Army veteran Robert Young talks with US Army Training Center Commander Brig. Gen. Milford “Beags” Beagle Jr., after the African American and Black History Month observance Feb. 21, 2020, at the NCO Club at Fort Jackson, South Carolina. Fort Jackson Public Affairs Office photo by Sgt. Alexandra Shea.
Two veterans groups are suing the Department of Veterans Affairs for allegedly failing to provide data on racial disparities in disability compensation benefits and health care services.
The Black Veterans Project (BVP) and the National Veterans Council for Legal Redress (NVCLR) filed the civil complaint Thursday in the US District Court in Connecticut, seeking to “compel transparency and accountability.”
According to a joint statement from the groups, BVP and NVCLR filed Freedom of Information Act requests earlier this year for benefits data broken down by race and gender, as well as records of internal reviews or studies of racial bias, discrimination complaints, and anti-discrimination policies and training for employees. The VA provided some data from 2018, which the plaintiffs claim suggests the agency grants disability benefits claims at a “significantly” lower rate for Black veterans than vets overall. However, the complaint alleges the department failed to conduct adequate searches for other records and ignored other requests.
“Black Americans have fought and sacrificed for America’s freedom since this nation’s founding,” NVCLR Executive Director Garry Monk said in the statement. “Yet, Black veterans have long faced racial discrimination from the VA, the very agency that is tasked with serving them.”
BVP and NVCLR are being represented by the Veterans Legal Services Clinic at Yale Law School, which said the delayed FOIA response from the VA “frustrates” the intent of the law. The complaint asks a judge to order the federal government to conduct a “reasonable search for records” in response to the request, release the records in their entirety, waive all fees, and pay the plaintiffs’ costs and attorney’s fees.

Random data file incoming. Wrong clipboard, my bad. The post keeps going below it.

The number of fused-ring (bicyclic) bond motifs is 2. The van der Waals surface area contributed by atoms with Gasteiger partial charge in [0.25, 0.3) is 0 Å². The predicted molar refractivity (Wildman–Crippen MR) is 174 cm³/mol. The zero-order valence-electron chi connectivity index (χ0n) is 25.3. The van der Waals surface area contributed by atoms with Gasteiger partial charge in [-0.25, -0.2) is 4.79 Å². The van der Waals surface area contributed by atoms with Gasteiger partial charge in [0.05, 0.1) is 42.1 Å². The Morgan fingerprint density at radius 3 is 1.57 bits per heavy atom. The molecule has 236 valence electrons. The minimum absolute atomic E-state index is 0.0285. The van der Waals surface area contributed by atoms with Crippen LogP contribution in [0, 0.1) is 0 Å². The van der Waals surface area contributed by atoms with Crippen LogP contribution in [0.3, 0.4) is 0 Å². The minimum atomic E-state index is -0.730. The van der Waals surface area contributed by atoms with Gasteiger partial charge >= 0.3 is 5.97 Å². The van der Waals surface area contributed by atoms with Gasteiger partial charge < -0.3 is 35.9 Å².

“Acquiring this data is but a starting point for a public reckoning around racial inequity and the injustices faced by Black veterans across the United States,” BVP co-founder and Executive Director Richard Brookshire said in the statement.
The VA did not immediately respond to a request for comment from Coffee or Die Magazine.
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Hannah Ray Lambert is a former staff writer for Coffee or Die who previously covered everything from murder trials to high school trap shooting teams. She spent several months getting tear gassed during the 2020-2021 civil unrest in Portland, Oregon. When she’s not working, Hannah enjoys hiking, reading, and talking about authors and books on her podcast Between Lewis and Lovecraft.
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